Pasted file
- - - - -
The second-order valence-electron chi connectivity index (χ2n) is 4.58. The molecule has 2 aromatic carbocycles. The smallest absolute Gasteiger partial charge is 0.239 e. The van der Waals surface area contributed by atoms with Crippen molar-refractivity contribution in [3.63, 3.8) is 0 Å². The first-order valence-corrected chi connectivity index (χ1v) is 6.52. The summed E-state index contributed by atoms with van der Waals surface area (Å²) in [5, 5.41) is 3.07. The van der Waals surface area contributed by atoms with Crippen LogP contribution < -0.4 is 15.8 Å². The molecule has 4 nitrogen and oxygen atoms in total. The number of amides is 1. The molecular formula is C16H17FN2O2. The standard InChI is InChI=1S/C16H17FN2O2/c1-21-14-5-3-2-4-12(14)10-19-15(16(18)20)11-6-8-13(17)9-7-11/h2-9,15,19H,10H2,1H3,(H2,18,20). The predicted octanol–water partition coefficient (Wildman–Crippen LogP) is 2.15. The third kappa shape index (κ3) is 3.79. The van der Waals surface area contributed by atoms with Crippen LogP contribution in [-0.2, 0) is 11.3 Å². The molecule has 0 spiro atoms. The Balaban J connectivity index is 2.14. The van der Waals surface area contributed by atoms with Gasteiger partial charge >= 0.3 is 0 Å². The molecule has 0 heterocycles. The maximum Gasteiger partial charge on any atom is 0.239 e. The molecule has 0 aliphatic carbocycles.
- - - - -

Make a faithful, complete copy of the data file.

The second-order valence-electron chi connectivity index (χ2n) is 4.58. The molecule has 2 aromatic carbocycles. The smallest absolute Gasteiger partial charge is 0.239 e. The van der Waals surface area contributed by atoms with Crippen molar-refractivity contribution in [3.63, 3.8) is 0 Å². The first-order valence-corrected chi connectivity index (χ1v) is 6.52. The summed E-state index contributed by atoms with van der Waals surface area (Å²) in [5, 5.41) is 3.07. The van der Waals surface area contributed by atoms with Crippen LogP contribution < -0.4 is 15.8 Å². The molecule has 4 nitrogen and oxygen atoms in total. The number of amides is 1. The molecular formula is C16H17FN2O2. The standard InChI is InChI=1S/C16H17FN2O2/c1-21-14-5-3-2-4-12(14)10-19-15(16(18)20)11-6-8-13(17)9-7-11/h2-9,15,19H,10H2,1H3,(H2,18,20). The predicted octanol–water partition coefficient (Wildman–Crippen LogP) is 2.15. The third kappa shape index (κ3) is 3.79. The van der Waals surface area contributed by atoms with Crippen LogP contribution in [-0.2, 0) is 11.3 Å². The molecule has 0 spiro atoms. The Balaban J connectivity index is 2.14. The van der Waals surface area contributed by atoms with Gasteiger partial charge >= 0.3 is 0 Å². The molecule has 0 heterocycles. The maximum Gasteiger partial charge on any atom is 0.239 e. The molecule has 0 aliphatic carbocycles.